Erica Garner was only 27 years old when she died on December 30, 2017. She was the mother of two children, one of whom was eight years old and the other just four months old.
Ms. Garner became famous when father, Eric Garner, was murdered by New York City police on July 14, 2014. The killing was filmed and the world heard his last words, “I can’t breathe.”
Most police murder victims die unknown and their deaths are rarely even investigated. Garner was killed when thousands of people mobilized in mass protest across the country over the issue of police homicides.
Because of that pressure, the city of New York went through the motions of prosecuting his killer, Daniel Pantaleo. But the grand jury in the conservative and mostly White borough of Staten Island refused to indict. Pantaleo is still on the force and even received an increase in pay when he earned overtime for court appearances.
Ms. Garner was left to deal with her father’s death as best she could. She was an ordinary young woman, inexperienced in political activism or media relations. Yet she overcame what would be considered shortcomings by taking the simplest and most basic action. She spoke up.
Barack Obama’s Department of Justice only prosecuted two cases of police brutality. Eric Garner’s was not among them. Obama’s response to demands was phony, meant to give the appearance of action when none was taken. He sent scoundrels like Al Sharpton to Ferguson, Mo., but only for show.
Obama would even meet with activists and family members when he thought he could get political cover by doing so. He met Ms. Garner on one occasion but because of her agitation. But he never gave Eric Garner or his family the justice that he had the power to give.
In July 2016, Alton Sterling and Philando Castille also died in on-camera police murders. In Dallas, Texas a man named Micah Xavier Johnson exacted revenge by killing five police officers in that city. Johnson was himself killed by police using a remote bombing device to do the deed. Gavin Long did the same in Baton Rouge, La., killing three police before he too died at the hands of other officers.
The realization that Johnson and Long changed the political conversation forced the Obama administration to hastily stage a dog and pony show entitled “The President and the People: A National Conversation.”
Ms. Garner was invited to attend the nationally televised town hall along with other relatives of police murder victims. But the attempt at window dressing was not completely successful because she refused to be silent.
The ulterior motives were so obvious that Black Lives Matter co-founder Patrice Cullors called the town hall “a s–t show. It was honestly one of the worst experiences you could’ve put families through. It was all about apologizing about the cops, it was just a mess.”
In short, it was vintage Obama. He wanted to dampen Black people’s justifiable anger and put a happy face on the system’s criminality.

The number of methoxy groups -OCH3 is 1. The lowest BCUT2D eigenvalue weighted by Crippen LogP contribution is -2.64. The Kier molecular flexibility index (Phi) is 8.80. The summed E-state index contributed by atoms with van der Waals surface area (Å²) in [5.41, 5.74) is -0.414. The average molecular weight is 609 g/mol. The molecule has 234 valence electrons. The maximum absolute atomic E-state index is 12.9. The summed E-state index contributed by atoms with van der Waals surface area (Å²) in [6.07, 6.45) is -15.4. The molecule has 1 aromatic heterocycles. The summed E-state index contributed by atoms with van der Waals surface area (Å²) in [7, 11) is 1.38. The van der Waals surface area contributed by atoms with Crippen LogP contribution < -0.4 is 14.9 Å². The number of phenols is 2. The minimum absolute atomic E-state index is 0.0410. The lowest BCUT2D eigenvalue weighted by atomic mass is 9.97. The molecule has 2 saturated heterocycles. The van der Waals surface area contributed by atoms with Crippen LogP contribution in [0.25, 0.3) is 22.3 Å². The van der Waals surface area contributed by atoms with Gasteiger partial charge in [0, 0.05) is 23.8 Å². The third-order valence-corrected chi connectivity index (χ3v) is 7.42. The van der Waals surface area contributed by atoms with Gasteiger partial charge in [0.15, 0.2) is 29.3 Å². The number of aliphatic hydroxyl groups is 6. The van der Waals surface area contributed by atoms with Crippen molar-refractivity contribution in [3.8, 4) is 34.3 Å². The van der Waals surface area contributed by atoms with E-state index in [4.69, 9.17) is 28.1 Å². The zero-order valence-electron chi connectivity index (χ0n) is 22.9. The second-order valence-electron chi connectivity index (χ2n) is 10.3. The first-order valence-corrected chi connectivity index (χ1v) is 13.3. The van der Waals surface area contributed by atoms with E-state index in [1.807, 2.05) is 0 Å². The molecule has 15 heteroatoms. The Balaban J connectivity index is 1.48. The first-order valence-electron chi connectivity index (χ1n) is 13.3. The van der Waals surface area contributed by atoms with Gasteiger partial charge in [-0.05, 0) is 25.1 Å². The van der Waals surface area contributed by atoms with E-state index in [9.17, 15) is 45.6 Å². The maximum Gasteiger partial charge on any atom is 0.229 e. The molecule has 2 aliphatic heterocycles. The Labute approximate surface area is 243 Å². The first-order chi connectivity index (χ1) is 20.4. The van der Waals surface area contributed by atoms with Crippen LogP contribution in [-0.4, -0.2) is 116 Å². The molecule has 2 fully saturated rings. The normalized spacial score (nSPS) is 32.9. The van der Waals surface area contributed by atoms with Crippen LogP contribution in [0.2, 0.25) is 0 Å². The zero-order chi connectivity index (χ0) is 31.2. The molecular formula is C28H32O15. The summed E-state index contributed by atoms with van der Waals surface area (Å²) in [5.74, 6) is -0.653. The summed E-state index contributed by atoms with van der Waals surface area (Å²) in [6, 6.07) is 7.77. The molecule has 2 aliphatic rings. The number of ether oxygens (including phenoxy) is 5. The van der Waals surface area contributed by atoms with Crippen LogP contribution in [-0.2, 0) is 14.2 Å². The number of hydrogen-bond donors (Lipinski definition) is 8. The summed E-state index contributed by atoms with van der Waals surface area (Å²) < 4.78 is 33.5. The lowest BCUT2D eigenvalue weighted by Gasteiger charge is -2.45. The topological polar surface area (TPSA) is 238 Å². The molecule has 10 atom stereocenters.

To her credit, Erica Garner exposed emperor Obama’s nakedness. Neither she nor any of the other families were permitted to ask questions. She loudly proclaimed that they had been used, “railroaded,” as she put it.
She asked an important question: “A Black person has to yell to be heard?” Of course, the answer is yes. It has always been yes.
When her words threatened to ruin the Obama effort at damage control, she was allowed to speak with him briefly.
Video of the conversation shows him in all of his hollow glory. He was clearly uninterested in Ms. Garner, mouthing condolences but making excuses for inaction. He barely hid the irritation he felt as he was forced to speak with her.
Challenges in life
But Erica Garner’s best efforts couldn’t move the system. She had challenges in her personal life as well. Early in 2017, she was pregnant and assaulted by her child’s father. According to her mother, she was diagnosed with an enlarged heart and suffered a heart attack shortly after giving birth. A second heart attack on Christmas Eve killed her.
The stories of the survivors end this way all too often. They suffer trying to do what it is impossible: act on their own against a system that sanctifies police murder of Black people.
One could say that Pantaleo killed her when he killed her father. Then again, the Obama administration chose not to give her justice and they were accessories, too. As a Black woman, she lived in a society that didn’t value her life and that fails to provide basic healthcare outcomes. There are many perpetrators in this sad story.
Retaliation and ‘beatdown’
But she isn’t alone. Ramsey Orta filmed Eric Garner’s death and police retaliated by setting him up in a drug deal. He is serving four years in prison and says he regrets having ever been involved.
Erica Garner is one of many NYPD victims. Her story is one of bravery, but also one of caution. Just weeks before her fatal heart attack, she spoke of how “the system beats you down.” All too often, the beatdown is deadly.
Margaret Kimberley’s column appears weekly in BlackAgendaReport.com. Contact her at Margaret.Kimberley@BlackAgendaReport.com.